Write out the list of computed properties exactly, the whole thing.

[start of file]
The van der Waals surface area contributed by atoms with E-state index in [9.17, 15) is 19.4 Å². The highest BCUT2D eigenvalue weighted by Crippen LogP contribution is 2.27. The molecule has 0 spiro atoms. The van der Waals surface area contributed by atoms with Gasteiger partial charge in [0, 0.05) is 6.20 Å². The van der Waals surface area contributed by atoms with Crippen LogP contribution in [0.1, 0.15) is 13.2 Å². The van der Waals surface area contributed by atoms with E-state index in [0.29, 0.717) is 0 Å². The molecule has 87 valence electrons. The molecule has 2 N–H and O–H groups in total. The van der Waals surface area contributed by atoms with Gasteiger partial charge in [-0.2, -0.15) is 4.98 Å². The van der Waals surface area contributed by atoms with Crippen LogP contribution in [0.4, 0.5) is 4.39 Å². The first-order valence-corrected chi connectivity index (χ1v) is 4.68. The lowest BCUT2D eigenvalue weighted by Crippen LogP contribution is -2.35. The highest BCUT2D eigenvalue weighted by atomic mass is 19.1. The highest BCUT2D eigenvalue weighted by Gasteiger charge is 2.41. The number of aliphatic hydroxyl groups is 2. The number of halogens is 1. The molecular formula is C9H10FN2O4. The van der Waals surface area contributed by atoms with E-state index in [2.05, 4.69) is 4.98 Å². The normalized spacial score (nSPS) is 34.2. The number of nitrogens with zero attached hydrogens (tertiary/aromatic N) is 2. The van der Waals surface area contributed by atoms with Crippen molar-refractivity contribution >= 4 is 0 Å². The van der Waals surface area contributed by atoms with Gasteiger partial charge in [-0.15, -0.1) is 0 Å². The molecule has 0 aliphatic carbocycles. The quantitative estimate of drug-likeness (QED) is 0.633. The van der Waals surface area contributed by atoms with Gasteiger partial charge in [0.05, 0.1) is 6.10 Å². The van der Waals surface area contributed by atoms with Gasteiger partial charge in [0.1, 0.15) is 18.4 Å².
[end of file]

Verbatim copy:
The van der Waals surface area contributed by atoms with E-state index in [9.17, 15) is 19.4 Å². The highest BCUT2D eigenvalue weighted by Crippen LogP contribution is 2.27. The molecule has 0 spiro atoms. The van der Waals surface area contributed by atoms with Gasteiger partial charge in [0, 0.05) is 6.20 Å². The van der Waals surface area contributed by atoms with Crippen LogP contribution in [0.1, 0.15) is 13.2 Å². The van der Waals surface area contributed by atoms with E-state index in [0.29, 0.717) is 0 Å². The molecule has 87 valence electrons. The molecule has 2 N–H and O–H groups in total. The van der Waals surface area contributed by atoms with Gasteiger partial charge in [-0.2, -0.15) is 4.98 Å². The van der Waals surface area contributed by atoms with Crippen LogP contribution in [0.4, 0.5) is 4.39 Å². The first-order valence-corrected chi connectivity index (χ1v) is 4.68. The lowest BCUT2D eigenvalue weighted by Crippen LogP contribution is -2.35. The highest BCUT2D eigenvalue weighted by atomic mass is 19.1. The highest BCUT2D eigenvalue weighted by Gasteiger charge is 2.41. The number of aliphatic hydroxyl groups is 2. The number of halogens is 1. The molecular formula is C9H10FN2O4. The van der Waals surface area contributed by atoms with E-state index in [2.05, 4.69) is 4.98 Å². The normalized spacial score (nSPS) is 34.2. The number of nitrogens with zero attached hydrogens (tertiary/aromatic N) is 2. The van der Waals surface area contributed by atoms with Crippen molar-refractivity contribution >= 4 is 0 Å². The van der Waals surface area contributed by atoms with Gasteiger partial charge in [-0.15, -0.1) is 0 Å². The molecule has 0 aliphatic carbocycles. The quantitative estimate of drug-likeness (QED) is 0.633. The van der Waals surface area contributed by atoms with Gasteiger partial charge in [0.05, 0.1) is 6.10 Å². The van der Waals surface area contributed by atoms with Gasteiger partial charge in [0.1, 0.15) is 18.4 Å².